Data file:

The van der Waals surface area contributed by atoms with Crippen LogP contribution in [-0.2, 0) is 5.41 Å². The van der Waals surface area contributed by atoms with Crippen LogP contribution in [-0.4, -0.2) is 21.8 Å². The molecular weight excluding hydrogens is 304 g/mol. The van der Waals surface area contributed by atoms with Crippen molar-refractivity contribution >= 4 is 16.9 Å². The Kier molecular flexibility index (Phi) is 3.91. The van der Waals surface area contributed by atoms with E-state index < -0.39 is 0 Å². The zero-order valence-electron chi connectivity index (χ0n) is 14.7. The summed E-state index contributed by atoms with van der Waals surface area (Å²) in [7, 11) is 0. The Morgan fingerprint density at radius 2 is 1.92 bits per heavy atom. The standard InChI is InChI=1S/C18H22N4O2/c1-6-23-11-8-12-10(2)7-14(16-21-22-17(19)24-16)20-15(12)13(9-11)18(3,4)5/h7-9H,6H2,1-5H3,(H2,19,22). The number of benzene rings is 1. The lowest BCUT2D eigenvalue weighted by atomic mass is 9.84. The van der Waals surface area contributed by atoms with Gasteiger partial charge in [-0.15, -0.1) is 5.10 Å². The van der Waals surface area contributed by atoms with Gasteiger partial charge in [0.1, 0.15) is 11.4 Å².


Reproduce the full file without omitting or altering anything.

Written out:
The van der Waals surface area contributed by atoms with Crippen LogP contribution in [-0.2, 0) is 5.41 Å². The van der Waals surface area contributed by atoms with Crippen LogP contribution in [-0.4, -0.2) is 21.8 Å². The molecular weight excluding hydrogens is 304 g/mol. The van der Waals surface area contributed by atoms with Crippen molar-refractivity contribution >= 4 is 16.9 Å². The Kier molecular flexibility index (Phi) is 3.91. The van der Waals surface area contributed by atoms with E-state index < -0.39 is 0 Å². The zero-order valence-electron chi connectivity index (χ0n) is 14.7. The summed E-state index contributed by atoms with van der Waals surface area (Å²) in [7, 11) is 0. The Morgan fingerprint density at radius 2 is 1.92 bits per heavy atom. The standard InChI is InChI=1S/C18H22N4O2/c1-6-23-11-8-12-10(2)7-14(16-21-22-17(19)24-16)20-15(12)13(9-11)18(3,4)5/h7-9H,6H2,1-5H3,(H2,19,22). The number of benzene rings is 1. The lowest BCUT2D eigenvalue weighted by atomic mass is 9.84. The van der Waals surface area contributed by atoms with Gasteiger partial charge in [-0.15, -0.1) is 5.10 Å². The van der Waals surface area contributed by atoms with Gasteiger partial charge in [0.1, 0.15) is 11.4 Å².